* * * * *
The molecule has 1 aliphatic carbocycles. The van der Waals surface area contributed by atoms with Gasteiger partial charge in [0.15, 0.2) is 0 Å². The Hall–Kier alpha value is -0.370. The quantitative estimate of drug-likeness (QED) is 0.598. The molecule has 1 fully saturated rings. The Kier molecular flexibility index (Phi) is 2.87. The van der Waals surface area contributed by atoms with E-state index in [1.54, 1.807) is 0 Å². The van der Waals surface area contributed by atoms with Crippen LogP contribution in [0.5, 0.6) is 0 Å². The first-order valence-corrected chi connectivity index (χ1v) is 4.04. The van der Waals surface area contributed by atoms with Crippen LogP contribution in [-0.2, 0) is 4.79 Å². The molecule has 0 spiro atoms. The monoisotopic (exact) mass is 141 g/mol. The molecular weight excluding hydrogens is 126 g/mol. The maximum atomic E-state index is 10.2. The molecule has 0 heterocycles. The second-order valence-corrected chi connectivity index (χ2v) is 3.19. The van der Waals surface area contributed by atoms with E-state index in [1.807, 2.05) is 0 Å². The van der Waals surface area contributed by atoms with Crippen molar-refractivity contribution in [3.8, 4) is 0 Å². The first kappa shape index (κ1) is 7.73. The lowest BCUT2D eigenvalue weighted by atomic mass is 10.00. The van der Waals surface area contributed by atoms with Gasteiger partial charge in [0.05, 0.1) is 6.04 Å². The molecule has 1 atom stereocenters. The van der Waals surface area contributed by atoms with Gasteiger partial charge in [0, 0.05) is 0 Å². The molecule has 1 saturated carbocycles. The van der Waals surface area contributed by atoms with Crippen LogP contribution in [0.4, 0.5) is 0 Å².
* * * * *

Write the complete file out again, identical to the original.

The molecule has 1 aliphatic carbocycles. The van der Waals surface area contributed by atoms with Gasteiger partial charge in [0.15, 0.2) is 0 Å². The Hall–Kier alpha value is -0.370. The quantitative estimate of drug-likeness (QED) is 0.598. The molecule has 1 fully saturated rings. The Kier molecular flexibility index (Phi) is 2.87. The van der Waals surface area contributed by atoms with E-state index in [1.54, 1.807) is 0 Å². The van der Waals surface area contributed by atoms with Crippen LogP contribution in [0.5, 0.6) is 0 Å². The first-order valence-corrected chi connectivity index (χ1v) is 4.04. The van der Waals surface area contributed by atoms with Crippen LogP contribution in [-0.2, 0) is 4.79 Å². The molecule has 0 spiro atoms. The monoisotopic (exact) mass is 141 g/mol. The molecular weight excluding hydrogens is 126 g/mol. The maximum atomic E-state index is 10.2. The molecule has 0 heterocycles. The second-order valence-corrected chi connectivity index (χ2v) is 3.19. The van der Waals surface area contributed by atoms with E-state index in [1.807, 2.05) is 0 Å². The van der Waals surface area contributed by atoms with Crippen molar-refractivity contribution in [3.8, 4) is 0 Å². The first kappa shape index (κ1) is 7.73. The lowest BCUT2D eigenvalue weighted by atomic mass is 10.00. The van der Waals surface area contributed by atoms with Gasteiger partial charge in [0.05, 0.1) is 6.04 Å². The molecule has 1 atom stereocenters. The van der Waals surface area contributed by atoms with Gasteiger partial charge in [0, 0.05) is 0 Å². The molecule has 1 saturated carbocycles. The van der Waals surface area contributed by atoms with Crippen LogP contribution in [0.4, 0.5) is 0 Å².